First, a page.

“Continents drift and so do hearts.” John Mark Green
In my marriage and relationship coaching practice, people reach out to me when their marriages have been struggling for years or even decades. Their relationships have become so unbearable that they’re considering leaving the marriage and are feeling paralyzed in fear because they don’t know how to fix the marriage and make it better, but they don’t know how to leave either. They tell me they feel stuck, sad, alone, scared and disconnected.
One of the questions I ask these people in my first discussion with them is, “What will life look like for you six months or one year from now if you don’t do anything differently?”
And many times their answer is that their lives and their marriages will probably look the same as it does today if they don’t change anything. It seems that way because they’re still having the same arguments over and over again, they’re still not being affectionate with one another and the interactions between them feel the same.
But, unfortunately, I know that’s not true.
I know it’s not true because nothing stays the same. Literally, nothing.
The cells in our bodies are constantly changing and renewing, with no effort on our part.
The trees outside are growing each year, the leaves are changing colors and then dropping to the ground and it wasn’t on anyone’s to-do list.
Our children are constantly changing; we couldn’t stop them from growing and changing even if we tried.
Even the home we live in changes and needs upkeep and attention or else it becomes dilapidated over time.
In life and in everything around us and within us, we’re constantly changing.
And in our relationships, we’re never stagnant either. Our relationships are living, breathing, evolving entities. And in our most intimate relationships, we’re either growing closer together or we’re drifting further apart.
Those are the only two options.
It’s happening so slowly that it almost goes unnoticed until the distance becomes so great that it’s undeniable. Just like the new house that looked amazing the day you moved into it, but now ten years later with no care and attention paid to it, it desperately needs a new coat of paint and a lot of overgrown landscaping removed.
Here’s the truth: If you do nothing differently in your troubled marriage than what you’re doing today, the way you engage with one another may look and sound the same, but the distance between you will actually grow wider. The relationship will worsen. You will have drifted further apart and that gap will become increasingly painful and more difficult to ignore. That happens naturally because the longer you tolerate something that doesn’t feel good, the more aware you are of the problem, the more resentments build and the more difficult it becomes to endure.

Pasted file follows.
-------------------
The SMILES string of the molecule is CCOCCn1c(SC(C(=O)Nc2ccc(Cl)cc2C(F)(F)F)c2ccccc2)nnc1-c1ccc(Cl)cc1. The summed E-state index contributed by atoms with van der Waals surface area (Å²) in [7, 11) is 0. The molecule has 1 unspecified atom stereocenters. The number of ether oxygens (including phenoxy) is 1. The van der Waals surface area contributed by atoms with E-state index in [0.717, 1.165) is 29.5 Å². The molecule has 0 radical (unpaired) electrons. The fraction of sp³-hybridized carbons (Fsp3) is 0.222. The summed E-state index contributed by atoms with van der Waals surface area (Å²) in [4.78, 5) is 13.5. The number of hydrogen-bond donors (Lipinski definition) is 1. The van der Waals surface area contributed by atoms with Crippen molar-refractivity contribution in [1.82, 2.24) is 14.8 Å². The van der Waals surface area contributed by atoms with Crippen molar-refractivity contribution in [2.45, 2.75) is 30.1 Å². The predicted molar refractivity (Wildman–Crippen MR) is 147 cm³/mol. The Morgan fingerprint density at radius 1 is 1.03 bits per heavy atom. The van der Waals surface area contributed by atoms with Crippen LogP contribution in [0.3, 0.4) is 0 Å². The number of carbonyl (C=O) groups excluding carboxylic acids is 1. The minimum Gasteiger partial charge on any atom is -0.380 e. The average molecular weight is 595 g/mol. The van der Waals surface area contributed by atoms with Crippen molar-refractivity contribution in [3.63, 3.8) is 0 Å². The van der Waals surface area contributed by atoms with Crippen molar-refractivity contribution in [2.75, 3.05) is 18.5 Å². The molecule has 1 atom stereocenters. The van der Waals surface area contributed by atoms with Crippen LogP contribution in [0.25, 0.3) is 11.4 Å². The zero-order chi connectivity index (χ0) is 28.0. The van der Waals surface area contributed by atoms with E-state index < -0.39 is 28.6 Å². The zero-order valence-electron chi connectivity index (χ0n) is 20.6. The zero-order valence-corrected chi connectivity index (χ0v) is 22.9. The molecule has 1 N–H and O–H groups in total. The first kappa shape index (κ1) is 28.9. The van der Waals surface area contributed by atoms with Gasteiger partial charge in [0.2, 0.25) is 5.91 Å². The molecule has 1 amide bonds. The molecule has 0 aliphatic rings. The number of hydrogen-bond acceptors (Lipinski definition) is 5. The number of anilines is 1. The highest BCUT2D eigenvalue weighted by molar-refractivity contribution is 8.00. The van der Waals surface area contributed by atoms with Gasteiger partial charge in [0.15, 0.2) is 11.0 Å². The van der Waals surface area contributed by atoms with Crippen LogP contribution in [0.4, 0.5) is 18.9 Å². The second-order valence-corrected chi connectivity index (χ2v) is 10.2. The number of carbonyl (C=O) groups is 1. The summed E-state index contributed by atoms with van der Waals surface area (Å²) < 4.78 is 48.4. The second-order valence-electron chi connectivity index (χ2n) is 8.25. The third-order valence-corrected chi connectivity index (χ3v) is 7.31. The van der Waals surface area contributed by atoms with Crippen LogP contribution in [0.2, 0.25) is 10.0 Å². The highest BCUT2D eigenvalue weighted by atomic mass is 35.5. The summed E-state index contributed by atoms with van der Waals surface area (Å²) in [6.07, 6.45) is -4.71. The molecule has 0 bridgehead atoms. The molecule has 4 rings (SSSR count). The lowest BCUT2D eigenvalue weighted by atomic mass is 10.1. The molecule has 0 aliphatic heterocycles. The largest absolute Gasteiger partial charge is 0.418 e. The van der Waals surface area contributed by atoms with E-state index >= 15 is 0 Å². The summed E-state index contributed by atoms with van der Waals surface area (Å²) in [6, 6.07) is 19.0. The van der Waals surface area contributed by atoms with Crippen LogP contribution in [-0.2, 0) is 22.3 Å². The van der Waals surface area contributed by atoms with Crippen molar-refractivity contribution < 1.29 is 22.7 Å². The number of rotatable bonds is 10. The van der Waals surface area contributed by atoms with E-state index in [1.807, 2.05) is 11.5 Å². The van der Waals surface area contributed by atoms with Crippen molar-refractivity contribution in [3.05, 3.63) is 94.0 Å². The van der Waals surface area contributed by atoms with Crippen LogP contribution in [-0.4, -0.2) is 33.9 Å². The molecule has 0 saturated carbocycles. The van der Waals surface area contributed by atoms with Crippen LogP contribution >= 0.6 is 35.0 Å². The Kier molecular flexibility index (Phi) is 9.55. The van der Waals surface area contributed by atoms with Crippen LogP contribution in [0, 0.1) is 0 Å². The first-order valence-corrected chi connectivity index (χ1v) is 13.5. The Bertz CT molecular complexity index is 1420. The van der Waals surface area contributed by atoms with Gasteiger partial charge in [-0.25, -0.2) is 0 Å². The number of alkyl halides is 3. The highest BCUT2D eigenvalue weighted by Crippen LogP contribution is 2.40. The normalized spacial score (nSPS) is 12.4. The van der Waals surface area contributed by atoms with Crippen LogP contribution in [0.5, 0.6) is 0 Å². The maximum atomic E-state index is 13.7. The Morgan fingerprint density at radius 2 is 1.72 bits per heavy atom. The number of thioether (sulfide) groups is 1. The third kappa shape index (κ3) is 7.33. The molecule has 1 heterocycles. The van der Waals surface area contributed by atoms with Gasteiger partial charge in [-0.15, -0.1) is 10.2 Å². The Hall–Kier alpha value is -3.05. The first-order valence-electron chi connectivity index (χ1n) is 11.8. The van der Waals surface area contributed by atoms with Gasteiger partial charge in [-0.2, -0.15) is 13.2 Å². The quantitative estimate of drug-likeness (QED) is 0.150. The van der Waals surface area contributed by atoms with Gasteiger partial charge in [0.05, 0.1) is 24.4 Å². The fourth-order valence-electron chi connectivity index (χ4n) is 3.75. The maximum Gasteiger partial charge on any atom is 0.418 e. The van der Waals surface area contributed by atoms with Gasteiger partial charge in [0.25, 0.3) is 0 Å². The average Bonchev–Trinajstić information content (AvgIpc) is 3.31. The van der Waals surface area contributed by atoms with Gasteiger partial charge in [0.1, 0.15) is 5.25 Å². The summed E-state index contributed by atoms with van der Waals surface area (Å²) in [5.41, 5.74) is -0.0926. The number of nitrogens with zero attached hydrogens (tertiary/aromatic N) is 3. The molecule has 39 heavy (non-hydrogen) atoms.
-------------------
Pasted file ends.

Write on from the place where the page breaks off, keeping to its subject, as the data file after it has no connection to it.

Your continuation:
So, six months or a year from now – if you do nothing differently – your troubled relationship will be worse, more distant than it is today. You will have drifted further apart as a couple.
Or alternatively, you can do something different than what you’ve been doing.
Trying something different can look like:
- Setting aside 20 minutes as a couple each evening to talk and connect with no kids around and before going to bed.
- Start expressing what you want or need (without animosity, sarcasm, or criticism), rather than waiting for your partner to automatically know what it is you need.
- Rather than waiting for your partner to make you feel more loved and appreciated, begin being the one to love and appreciate more frequently – both yourself and your partner.
Doing things differently within the relationship might work and make the relationship closer and stronger or it might not – but either way making changes will give you more information than you had previously with which to make a decision.
Making changes brings you closer to answers about whether or not the marriage can be fixed and feel good again. It brings you closer to clarity about what you want and whether or not this relationship can meet those needs and desires. You’re now aware that you’re either growing closer together or drifting further apart and realizing you have some considerable influence over which direction the relationship is moving.